Bob on the summit of Mount McArthur, looking at the Presidents.
Bob tries to make a rude gesture at Isolated Peak – because we’ve both done it and don’t have to repeat it!
The Presidents and their glacier with Vice President on the left and the President on the right.

It was cool to look down on Isolated Peak, knowing that we didn’t have to do that one again! We arrived at the summit much quicker than anticipated with dark, grey clouds swirling all around us. Just as on Kiwetinok, the clouds dissipated as soon as we stood on the summit for a few moments, leaving us with another breathless summit view. Fields of ice and snow, combined with small ponds of glacial runoff glittering in random spots of sunlight refreshed our spirits and reminded us once again why we choose such a demanding sport for leisure. We took some photos and began the descent to the Pollinger / Kiwetinok col. 

The crux on Pollinger as seen coming back. We went down to the right of the nose and up on the left of it on a scree bench.
Bob traverses around the crux on climber’s left. This is very exposed but the scree was consolidated and it worked.

After ascending McArthur, we arrived back at the crux climb to regain Pollinger. Bob headed out on the ‘possible traverse’ on the east side to bypass the crux. This traverse was very exposed ( i.e. you start to slide you’re toast) but the scree was pretty solid and overall the traverse is less dangerous than the down climb. To do the traverse, simply go back about 10 meters from the down climb and peer across the east side of Pollinger. It looks nastier than it is but pick your footholds carefully.

Mount Kerr

From Pollinger we spent some time side-sloping down from the col to Kiwetinok Pass. We had a fun time going through the various cliff bands but the large scree proved tedious after a while. Finally we made it down to the pass, feeling quite tired and very impressed with Andrew’s recent accomplishment of all four summits AND a trek to and from the Takkakkaw Falls parking lot!

Spectacular views towards The Presidents (L) and Mount Kerr and Marpole (R) over Kiwetinok Lake from our descent of McArthur / Pollinger to Kiwetinok Pass.

We didn’t really feel like taking on Kerr but we knew that it was a better option than waiting till Sunday morning before the trek out to do it. The weather looked a lot worse than it was and so with another threatening band of grey clouds heading right at us, we started traversing around the base of Mount Kerr.

Kiwetinok Lake is the highest named lake in Canada. It’s also quite probably the coldest.

I do not like Mount Kerr! After traversing around the base and breaking through the cliff’s leading up to the false summit, we started heading climber’s right to the summit that was in our view. Guess what? This is NOT the summit of Kerr!! In hindsight the route that we took up Kerr was actually more interesting than the scree slog it could have been if we stayed climber’s left. We had an interesting time going through a field of massive boulders followed by giant stone ledges. By the time we got half way to our ‘summit’ we realized that Kerr was to climber’s left and we had to lose some elevation to get to it! The elevation loss wasn’t very much and soon we were heading up the final summit block of Kerr. By this time the dark clouds had reached us and it was snowing / sleeting pretty hard. We reached the giant cairn just as the clouds started to thin out and we were treated to some decent summit views once again.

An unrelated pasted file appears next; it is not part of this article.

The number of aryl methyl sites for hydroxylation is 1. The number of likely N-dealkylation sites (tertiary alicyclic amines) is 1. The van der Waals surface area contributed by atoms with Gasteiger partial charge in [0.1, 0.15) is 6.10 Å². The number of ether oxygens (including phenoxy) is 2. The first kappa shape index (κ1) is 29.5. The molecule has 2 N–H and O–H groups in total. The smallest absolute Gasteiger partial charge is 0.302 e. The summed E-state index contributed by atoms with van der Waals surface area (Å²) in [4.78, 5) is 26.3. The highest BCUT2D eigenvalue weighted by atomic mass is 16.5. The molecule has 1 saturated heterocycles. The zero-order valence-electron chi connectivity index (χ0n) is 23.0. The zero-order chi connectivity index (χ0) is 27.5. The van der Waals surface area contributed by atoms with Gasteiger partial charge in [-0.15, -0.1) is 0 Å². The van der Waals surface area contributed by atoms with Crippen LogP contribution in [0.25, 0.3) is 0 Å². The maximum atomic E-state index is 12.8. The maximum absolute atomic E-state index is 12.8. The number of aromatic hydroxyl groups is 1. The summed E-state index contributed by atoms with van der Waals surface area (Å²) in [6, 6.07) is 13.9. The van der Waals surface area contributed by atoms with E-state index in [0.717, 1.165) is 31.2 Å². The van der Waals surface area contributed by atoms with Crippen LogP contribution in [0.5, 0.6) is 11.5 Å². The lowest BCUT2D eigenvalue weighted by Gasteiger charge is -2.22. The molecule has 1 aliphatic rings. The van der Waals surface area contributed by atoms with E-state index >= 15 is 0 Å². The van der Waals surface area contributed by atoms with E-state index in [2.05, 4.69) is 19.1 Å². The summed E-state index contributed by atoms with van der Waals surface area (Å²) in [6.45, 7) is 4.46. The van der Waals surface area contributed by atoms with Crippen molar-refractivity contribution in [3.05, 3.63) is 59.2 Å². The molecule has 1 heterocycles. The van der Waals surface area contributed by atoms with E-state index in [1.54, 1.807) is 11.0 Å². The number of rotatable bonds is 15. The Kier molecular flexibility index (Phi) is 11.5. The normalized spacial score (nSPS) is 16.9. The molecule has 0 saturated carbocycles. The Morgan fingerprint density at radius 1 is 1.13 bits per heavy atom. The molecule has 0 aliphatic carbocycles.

Bob and Vern on the summit of Mount Kerr. The REAL SUMMIT this time.

We looked for a register but the cairn was darn big and quite unstable I really didn’t feel comfortable taking pieces of it out to look! We didn’t bother signing anything. Looking over at the false summit we were both glad we chose the traverse over the down climb. It looked like the recent snow and rain would have made the descent from the false summit quite interesting. The way back down Kerr was fun and we enjoyed down climbing some moderate terrain before traversing back to Kiwetinok Pass.

L to R includes, Hersey, Sea Lion, Laussedat, Amiskwi, Kiwetinok, Des Poilus, McArthur, Pollinger, Isolated, Balfour and Gordon (R).

The trudge back to the hut was quick and painful but the glow of a very successful 4 summit day dulled the throbbing in our feet. Bob and I both agreed that it was a very memorable excursion and we both ranked it pretty high on our mountain experience list. The combination of difficult scrambling with lots of route finding and varied terrain made for a very interesting day out. Hanneke was waiting back at the hut and was very generous in making us supper. Linda surprised us with her company after supper and following some good laughs and discussion we hit the sack and passed out rather quickly!